Judas is not remembered much on Easter Sunday because he never made it to this day alive. Think of the agony he must have felt as he thought about facing the other disciples, or upon hearing the news of Jesus being tortured. The self loathing that came, probably only moments after Jesus was arrested. It is understandable that Judas might be overwhelmed with his grief to a point beyond that of the other apostles, to a point where he despaired of hope. Jesus had said of this betrayer, “Woe be to him, he would wish he had never been born. “ And he so wished it, that he ended his own life.
As a kid I always felt honestly sorry for Judas. What he did was necessary to the story and to the fulfillment of what Jesus accomplished, but he gets no positive credit. We refer to liars and betrayers as “Judas.” But he was not the only disciple to betray Jesus: the story is filled with betrayals, even from Peter, the Rock, who denied even knowing him when he was asked after Jesus was arrested.
The great tragedy is that the grief, shame, fear, and doubt of Holy Saturday overwhelmed til his own shame at what he had done overpowered and darkened any hope he might have had. Judas lost all hope, and that is a greater sin and tragedy than the betrayal itself.
John Cassian, a 4th century desert monk, had this to say about the depth of despair that caused Judas to move beyond betrayal to his own suicide: “there is another still more objectionable sort of dejection, which produces in the guilty soul no amendment of life or correction of faults, but the most destructive despair: which did not make Cain repent after the murder of his brother, or Judas after the betrayal, hasten to relieve himself by making amends, but drove him to hang himself in despair.”
Poor Judas. Dead on Holy Saturday. No Resurrection, no Easter, no more sunrises of any kind. It is not too hard to imagine the line of thinking that got him, the betrayer of Jesus the Christ, to the point of ending his own life:
I, Judas, have killed my friend. Oh God, I feel sick. I wonder, did he know the kiss I gave meant I’m sorry?? And now he’s gone, and everything has fallen apart, because of me. Because of ME! If I had just been a little bit stronger,, or waited a little longer…. But I was desperate for money and for all this crazy to stop. I mean, coming back into Jerusalem? That’s idiocy. And we marched right in with him. It was so stupid. But if it weren’t for me, things might have died down, and Jesus might be here, right now, telling another of his wild stories and making the government mad. Oh God. I loved him so much. And I’m the one who ended it all. All of it. Oh, man. I’ve got no place to go now. They’ll never take me back…why would they? They’ll never trust me again. And they shouldn’t. I am weak, and greedy. And I hate everything about myself. The world would be better off without me, and God knows I don’t deserve to live another minute. There is no alternative. I hate myself, and it’s time for me to die. At least then I won’t feel the pain any more.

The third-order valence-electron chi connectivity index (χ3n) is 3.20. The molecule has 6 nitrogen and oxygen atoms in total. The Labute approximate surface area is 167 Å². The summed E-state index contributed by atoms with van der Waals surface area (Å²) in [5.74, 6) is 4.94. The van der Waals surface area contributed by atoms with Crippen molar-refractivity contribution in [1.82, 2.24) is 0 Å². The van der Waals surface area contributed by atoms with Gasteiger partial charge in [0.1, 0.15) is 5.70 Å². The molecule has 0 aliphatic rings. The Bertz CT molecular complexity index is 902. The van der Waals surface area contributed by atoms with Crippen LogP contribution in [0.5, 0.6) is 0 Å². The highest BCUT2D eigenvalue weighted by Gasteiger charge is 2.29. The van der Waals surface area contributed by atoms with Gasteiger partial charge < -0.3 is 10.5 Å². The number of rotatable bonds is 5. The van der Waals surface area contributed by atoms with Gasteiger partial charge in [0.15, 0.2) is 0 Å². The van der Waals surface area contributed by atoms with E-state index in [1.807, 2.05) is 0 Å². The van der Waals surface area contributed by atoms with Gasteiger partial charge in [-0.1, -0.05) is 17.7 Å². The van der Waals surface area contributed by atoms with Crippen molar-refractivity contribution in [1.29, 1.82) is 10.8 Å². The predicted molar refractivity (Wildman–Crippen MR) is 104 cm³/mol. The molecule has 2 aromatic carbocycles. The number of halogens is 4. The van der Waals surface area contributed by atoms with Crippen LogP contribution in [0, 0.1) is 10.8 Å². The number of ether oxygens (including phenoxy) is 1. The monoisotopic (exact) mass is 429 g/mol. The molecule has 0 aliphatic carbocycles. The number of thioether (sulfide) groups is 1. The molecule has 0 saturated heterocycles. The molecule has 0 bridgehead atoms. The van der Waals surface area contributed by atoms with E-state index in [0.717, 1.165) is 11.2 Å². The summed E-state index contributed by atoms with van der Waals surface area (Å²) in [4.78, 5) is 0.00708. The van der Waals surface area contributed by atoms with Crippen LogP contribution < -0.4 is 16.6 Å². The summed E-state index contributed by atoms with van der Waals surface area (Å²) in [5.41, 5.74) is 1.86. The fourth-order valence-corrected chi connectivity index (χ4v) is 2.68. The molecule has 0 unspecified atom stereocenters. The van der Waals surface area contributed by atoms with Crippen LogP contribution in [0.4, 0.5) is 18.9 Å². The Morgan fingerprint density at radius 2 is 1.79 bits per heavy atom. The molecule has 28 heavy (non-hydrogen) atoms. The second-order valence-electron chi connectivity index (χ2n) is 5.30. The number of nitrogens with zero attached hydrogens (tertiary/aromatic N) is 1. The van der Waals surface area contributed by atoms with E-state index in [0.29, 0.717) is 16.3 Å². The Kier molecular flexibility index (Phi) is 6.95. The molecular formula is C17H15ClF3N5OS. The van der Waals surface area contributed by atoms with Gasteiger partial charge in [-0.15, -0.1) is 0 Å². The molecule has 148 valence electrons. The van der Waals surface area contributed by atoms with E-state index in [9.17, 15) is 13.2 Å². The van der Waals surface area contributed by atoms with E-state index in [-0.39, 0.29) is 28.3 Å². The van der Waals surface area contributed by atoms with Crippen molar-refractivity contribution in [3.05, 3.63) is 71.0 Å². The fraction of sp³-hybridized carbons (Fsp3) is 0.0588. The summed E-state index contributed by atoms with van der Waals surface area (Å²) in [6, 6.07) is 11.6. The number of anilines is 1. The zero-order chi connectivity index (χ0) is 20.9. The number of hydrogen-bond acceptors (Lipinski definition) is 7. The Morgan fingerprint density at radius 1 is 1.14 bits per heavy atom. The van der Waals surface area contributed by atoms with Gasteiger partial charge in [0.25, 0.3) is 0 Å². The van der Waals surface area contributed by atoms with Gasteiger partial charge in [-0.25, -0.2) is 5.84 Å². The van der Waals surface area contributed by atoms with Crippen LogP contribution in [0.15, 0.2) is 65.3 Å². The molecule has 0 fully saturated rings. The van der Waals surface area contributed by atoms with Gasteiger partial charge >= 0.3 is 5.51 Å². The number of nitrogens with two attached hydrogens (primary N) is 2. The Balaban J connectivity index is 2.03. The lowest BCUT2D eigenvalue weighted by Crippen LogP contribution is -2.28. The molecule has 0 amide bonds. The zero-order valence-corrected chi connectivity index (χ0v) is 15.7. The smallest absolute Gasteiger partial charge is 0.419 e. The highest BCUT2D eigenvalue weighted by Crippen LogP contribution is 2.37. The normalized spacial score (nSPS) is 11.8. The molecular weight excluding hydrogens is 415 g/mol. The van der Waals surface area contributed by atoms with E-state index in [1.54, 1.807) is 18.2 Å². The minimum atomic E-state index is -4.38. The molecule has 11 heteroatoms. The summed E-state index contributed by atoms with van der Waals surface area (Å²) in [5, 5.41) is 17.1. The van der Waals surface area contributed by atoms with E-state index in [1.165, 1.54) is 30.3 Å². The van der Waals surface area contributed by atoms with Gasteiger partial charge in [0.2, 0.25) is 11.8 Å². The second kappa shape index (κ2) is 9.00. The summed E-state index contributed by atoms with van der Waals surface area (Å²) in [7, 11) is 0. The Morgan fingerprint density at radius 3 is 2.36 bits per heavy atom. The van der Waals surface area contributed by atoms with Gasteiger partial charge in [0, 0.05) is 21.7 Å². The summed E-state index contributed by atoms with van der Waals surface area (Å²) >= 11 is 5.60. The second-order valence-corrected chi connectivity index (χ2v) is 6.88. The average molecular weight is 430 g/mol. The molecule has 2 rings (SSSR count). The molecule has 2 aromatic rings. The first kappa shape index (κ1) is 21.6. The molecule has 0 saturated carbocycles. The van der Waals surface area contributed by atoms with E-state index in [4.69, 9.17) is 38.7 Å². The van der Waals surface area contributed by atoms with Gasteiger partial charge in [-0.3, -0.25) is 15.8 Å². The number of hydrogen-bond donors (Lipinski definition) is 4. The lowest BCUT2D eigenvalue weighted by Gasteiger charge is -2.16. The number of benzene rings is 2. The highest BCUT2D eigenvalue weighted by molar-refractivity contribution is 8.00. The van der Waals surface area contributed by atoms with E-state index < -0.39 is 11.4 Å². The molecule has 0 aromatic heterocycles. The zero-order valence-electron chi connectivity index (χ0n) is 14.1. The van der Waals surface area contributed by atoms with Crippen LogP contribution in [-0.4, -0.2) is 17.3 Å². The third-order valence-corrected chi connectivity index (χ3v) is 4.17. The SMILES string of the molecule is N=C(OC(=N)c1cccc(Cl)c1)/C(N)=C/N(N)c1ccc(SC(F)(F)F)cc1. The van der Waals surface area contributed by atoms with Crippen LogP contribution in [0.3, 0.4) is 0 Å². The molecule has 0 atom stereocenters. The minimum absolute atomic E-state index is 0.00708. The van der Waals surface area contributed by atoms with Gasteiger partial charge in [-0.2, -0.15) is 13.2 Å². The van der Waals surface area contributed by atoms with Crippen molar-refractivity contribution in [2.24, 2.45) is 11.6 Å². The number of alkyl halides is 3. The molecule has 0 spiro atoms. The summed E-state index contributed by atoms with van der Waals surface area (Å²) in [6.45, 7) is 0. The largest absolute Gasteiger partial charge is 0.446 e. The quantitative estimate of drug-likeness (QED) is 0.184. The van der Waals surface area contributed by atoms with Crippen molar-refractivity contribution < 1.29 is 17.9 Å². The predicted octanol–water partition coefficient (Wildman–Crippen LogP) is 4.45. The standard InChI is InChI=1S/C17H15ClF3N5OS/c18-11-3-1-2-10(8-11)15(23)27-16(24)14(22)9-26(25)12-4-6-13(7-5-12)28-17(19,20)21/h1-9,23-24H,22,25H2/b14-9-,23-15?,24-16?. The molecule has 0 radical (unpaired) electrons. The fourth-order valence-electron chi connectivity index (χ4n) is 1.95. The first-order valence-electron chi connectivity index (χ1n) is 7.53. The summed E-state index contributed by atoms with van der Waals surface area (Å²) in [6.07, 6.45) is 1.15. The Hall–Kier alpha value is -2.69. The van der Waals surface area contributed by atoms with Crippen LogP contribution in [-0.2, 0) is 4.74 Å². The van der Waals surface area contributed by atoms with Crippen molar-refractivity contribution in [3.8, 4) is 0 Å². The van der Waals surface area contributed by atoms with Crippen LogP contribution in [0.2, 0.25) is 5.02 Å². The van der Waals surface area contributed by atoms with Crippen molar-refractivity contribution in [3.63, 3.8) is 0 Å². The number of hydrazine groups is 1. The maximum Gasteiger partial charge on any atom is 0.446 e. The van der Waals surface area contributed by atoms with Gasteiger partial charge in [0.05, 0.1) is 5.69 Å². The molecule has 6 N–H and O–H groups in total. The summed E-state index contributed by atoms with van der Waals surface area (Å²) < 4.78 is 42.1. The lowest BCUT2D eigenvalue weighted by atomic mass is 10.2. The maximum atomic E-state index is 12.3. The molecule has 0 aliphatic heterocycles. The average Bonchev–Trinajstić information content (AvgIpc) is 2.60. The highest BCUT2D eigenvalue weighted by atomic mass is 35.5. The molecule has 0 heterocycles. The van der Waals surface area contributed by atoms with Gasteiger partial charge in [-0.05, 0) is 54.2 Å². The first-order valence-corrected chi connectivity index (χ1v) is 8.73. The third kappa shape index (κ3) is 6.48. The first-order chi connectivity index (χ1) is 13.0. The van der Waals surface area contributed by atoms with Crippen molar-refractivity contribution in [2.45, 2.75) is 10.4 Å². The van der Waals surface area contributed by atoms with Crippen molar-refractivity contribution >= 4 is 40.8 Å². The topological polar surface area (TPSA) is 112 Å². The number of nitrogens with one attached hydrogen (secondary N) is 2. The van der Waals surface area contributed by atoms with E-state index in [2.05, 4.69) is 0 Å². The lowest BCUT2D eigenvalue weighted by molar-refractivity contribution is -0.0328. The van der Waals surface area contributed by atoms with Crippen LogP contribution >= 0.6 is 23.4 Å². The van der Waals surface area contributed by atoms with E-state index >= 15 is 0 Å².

Is there not still time to redeem Judas Iscariot?
Frederick Buechner, a Presbyterian minister and author, talks about the “Harrowing of Hell” in one of his sermons. This is a poetic interpretation of Holy Saturday which says that on that day after he had been crucified and died, Jesus went down to hell to rescue good souls who had been languishing there. Buechner says that one of Jesus’ tasks that day was to visit with an old friend: Judas, to tell him that things were alright between them.
I yearn for Judas to hear this good news. For him to know that joy that we celebrate today.
“I, Jesus, knew exactly who you were and all the things that you were capable of when I chose you, Judas. I knew you were intelligent, creative, ready for an adventure, a little bit jealous, ambitious, and that you could get scared easily. I knew some day it would be too much for all of you. And yes, I know you love me still. What you don’t know is that I love YOU still. And always have. Why do you think I sat and ate with you, even when I knew what you were going to do? I love you, Judas. When people are scared they do things they regret. You were desperate to get some sort of control over your life, and you felt I’d blown all of that for you by going back to Jerusalem. You are a smart man, and you know the ways of humans. You took a little money on the side, held it back, because it didn’t make sense to you to share it and give it like we did. You were just trying to survive.
Judas, it’s OK. You’re only human. And I know how bad you feel. Come with me and let’s start over. I want you to sit next to me again, dip your bread in the same bowl as mine, travel with me, walk with me, take risks with me, even though I know you might betray me again. If it means you’ll live in me, I want all of you. All of it. Every sinful, beautiful cell in your body and part of your soul. I love you Judas.
I came back for you.”
When you find yourself in a Holy Saturday time of your life, take courage and remember Judas. Because Jesus came back to bring new life to the Judas in all of us.